March 3, 2016
A Congressional resolution introduced by Rep. Bob Goodlatte (R-Va.) designates the museum and library of the George C. Marshall Foundation in Lexington, VA, as the “National George C. Marshall Museum and Library” in recognition of the organization’s unique focus on documenting and commemorating the long career in public service and significant accomplishments of George C. Marshall.
The resolution was supported by the entire Virginia delegation.
“We seek this designation now to complement our decades-long scholarly Marshall Papers project resulting in the seven-volum, annotated, published papers of George C. Marshall with the transition to a more popular orientation as expressed recently with the introduction of our Marshall Legacy Series of exhibitions, speakers and programs to ensure that General Marshall remains in the public consciousness,” said Dr. Rob Haver, Marshall Foundation President.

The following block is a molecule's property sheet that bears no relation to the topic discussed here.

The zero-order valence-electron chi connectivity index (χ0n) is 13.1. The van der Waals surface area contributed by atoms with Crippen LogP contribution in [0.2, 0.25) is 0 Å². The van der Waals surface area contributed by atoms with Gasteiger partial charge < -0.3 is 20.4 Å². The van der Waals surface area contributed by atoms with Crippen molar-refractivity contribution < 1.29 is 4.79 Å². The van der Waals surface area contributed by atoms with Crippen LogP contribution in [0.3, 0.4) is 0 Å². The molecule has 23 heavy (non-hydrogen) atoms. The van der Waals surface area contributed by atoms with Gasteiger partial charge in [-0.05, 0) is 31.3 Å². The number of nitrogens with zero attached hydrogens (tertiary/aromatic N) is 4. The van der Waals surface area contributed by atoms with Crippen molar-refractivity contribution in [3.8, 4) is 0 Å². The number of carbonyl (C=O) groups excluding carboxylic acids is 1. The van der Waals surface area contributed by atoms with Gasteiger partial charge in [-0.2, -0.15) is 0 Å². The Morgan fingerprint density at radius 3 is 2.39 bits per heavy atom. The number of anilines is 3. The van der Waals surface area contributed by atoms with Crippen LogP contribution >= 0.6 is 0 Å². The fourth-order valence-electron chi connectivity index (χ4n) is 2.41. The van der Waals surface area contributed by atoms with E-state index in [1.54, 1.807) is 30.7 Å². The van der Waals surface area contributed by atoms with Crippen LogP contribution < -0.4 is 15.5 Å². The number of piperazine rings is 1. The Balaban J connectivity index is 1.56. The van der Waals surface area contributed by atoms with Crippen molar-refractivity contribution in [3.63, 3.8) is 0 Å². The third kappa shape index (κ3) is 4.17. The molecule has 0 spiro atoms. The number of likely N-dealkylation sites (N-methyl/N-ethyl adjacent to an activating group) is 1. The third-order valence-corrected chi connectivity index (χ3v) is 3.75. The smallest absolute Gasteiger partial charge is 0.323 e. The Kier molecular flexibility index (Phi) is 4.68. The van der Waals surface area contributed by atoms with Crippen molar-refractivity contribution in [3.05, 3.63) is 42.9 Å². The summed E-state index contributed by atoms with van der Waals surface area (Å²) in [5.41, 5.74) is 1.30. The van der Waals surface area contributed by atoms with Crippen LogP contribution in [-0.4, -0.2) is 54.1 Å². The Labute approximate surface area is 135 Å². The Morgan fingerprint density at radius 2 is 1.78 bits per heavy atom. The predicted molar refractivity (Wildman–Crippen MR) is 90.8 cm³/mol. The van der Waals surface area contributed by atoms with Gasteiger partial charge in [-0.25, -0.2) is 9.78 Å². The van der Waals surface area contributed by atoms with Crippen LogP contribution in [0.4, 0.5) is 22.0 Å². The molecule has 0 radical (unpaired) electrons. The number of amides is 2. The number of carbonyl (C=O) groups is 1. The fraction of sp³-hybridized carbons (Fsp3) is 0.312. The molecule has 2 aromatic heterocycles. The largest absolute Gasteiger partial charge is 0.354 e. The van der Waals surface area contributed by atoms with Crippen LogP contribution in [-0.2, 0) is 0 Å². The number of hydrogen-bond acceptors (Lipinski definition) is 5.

General Marshall’s career touched nearly every major event of the first half of the 20th century. He began service in the U.S. Army soon after graduating Virginia Military Institute in 1901 and rose to become the Army Chief of Staff during World War II when he advised president and foreign leaders and helped to shape the strategy that eventually led to Allied victory. Following World War II he served as Secretary of State and engineered the economic recovery of Europe through the economic assistance program known as the Marshall Plan. He served as Secretary of Defense at the beginning of the Korean War and retired from that post in 1951 to conclude a life in public service that lasted more than 50 years.